Institute of Humanities and Creative Arts
Hollywood Cinema is the foundation stone of all film and therefore should form a large part of a film student’s education. This module looks at the rise of the Hollywood product and how it has been shaped by the ideology and the history that surrounds it. We will look at two major areas: the Hollywood mode of production and the Hollywood mode of narration, (i.e. how Hollywood films are made and how they are written) and explore the connections between the two. We will interrogate the films and the scripts themselves and ask how we can better understand that most pervasive and ever-present of texts: the Hollywood movie.
Intended Learning Outcomes:
By the end of the module, students will be able to:
- Understand the basic historical shifts in cinema’s development, which will include areas such as technology, distribution and production.
- Explore the relationship between Hollywood cinema and other European and world traditions.
- Discuss and compare film movements and epochs.
- Display an ability to express their research in a cogent and well formatted manner.
It is expected that you will attend all taught sessions, in the same way that attendance is expected in the workplace. Indeed regular attendance has a significant impact on student engagement, understanding and successful completion of University courses. Furthermore non-attendance will significantly affect your ability successfully to complete a module and may jeopardise your ability to undertake re-assessment in the event of failing a module.
It is your responsibility as a student, just as it would be if you were an employee, to ensure that you are punctual and that your attendance has been recorded on the register each week.
Should you, for some unavoidable reason, be unable to attend a scheduled session (for example if you are ill) then you must send an email to firstname.lastname@example.org . Please include in your email your name and student number, the module code and name, the date of the missed session, and your reason for missing it. You should make sure that you copy the module tutor into the email and also contact your module tutor to make arrangements to catch up on any work you have missed.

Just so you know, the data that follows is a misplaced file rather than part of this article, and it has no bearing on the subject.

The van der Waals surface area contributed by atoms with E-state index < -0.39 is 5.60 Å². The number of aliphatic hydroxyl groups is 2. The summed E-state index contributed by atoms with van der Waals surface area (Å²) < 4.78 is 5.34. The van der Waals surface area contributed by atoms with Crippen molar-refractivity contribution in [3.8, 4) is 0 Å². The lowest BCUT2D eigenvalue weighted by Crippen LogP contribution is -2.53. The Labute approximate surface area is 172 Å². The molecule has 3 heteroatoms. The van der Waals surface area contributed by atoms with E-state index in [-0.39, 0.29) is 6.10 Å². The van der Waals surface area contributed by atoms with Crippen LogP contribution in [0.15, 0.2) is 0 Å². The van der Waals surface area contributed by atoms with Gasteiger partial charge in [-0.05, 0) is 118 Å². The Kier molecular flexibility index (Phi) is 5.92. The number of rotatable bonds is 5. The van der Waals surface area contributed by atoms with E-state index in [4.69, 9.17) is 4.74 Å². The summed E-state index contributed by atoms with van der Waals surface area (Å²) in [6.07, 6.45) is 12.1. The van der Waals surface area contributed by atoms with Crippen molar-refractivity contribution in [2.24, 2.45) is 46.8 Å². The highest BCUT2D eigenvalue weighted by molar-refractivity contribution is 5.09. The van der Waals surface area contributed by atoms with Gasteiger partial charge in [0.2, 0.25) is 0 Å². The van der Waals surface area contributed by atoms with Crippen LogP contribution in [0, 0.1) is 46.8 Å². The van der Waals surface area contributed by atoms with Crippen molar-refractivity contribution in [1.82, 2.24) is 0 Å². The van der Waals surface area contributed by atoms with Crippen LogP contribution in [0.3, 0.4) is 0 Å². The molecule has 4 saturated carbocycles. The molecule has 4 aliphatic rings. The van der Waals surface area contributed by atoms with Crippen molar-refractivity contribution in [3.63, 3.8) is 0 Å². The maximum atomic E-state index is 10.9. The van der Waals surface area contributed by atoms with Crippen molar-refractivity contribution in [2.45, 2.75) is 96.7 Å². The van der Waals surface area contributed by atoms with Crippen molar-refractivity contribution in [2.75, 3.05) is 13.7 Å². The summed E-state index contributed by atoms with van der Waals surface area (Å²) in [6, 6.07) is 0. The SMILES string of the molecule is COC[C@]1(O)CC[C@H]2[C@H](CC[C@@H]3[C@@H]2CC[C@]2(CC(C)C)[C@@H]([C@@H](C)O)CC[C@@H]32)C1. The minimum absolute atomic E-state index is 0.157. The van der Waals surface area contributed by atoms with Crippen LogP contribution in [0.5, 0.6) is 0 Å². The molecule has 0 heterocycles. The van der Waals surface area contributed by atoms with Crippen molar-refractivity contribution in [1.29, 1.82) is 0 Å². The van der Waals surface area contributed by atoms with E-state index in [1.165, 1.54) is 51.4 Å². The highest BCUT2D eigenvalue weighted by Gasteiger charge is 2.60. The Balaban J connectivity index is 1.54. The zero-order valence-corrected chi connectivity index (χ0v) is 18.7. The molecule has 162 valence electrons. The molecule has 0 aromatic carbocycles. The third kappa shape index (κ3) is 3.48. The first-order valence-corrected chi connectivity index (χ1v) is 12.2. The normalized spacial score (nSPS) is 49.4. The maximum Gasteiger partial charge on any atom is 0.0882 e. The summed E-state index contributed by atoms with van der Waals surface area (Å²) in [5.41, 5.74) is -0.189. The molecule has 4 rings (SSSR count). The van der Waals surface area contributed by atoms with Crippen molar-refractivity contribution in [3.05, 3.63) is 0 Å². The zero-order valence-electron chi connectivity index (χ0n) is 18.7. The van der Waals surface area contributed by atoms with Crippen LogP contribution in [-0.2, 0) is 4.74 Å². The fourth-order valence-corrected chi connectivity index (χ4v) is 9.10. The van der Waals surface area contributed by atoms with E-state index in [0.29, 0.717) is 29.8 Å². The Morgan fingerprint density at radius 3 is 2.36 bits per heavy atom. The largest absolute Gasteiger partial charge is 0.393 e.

Notification must be received within 6 days of the date of the missed session.
Alternatively you can inform IHCA of your absence via the telephone. Please ring 01905 542015 (Shirley Adams) with the required details.
Students with two or more unexplained absences may be required to attend a tutorial/ interview with the module leader, course leader or head of division to discuss their progress.
On this module you are expected to be courteous and attentive to your fellow classmates and to the module tutor. You are also expected to undertake the required reading each week and to view the film or films under question. Failure to do either of these things will severely impede your success on the module.
The use of mobile phones will not be tolerated in classes, lectures or screenings. Please turn off all phones before the lesson starts.
Please feel free to email me with any queries you have regarding the module, I will try to reply within 3 working days. My office hours will be posted on the door of my office, however I am always open to seeing students at other times if you make an appointment.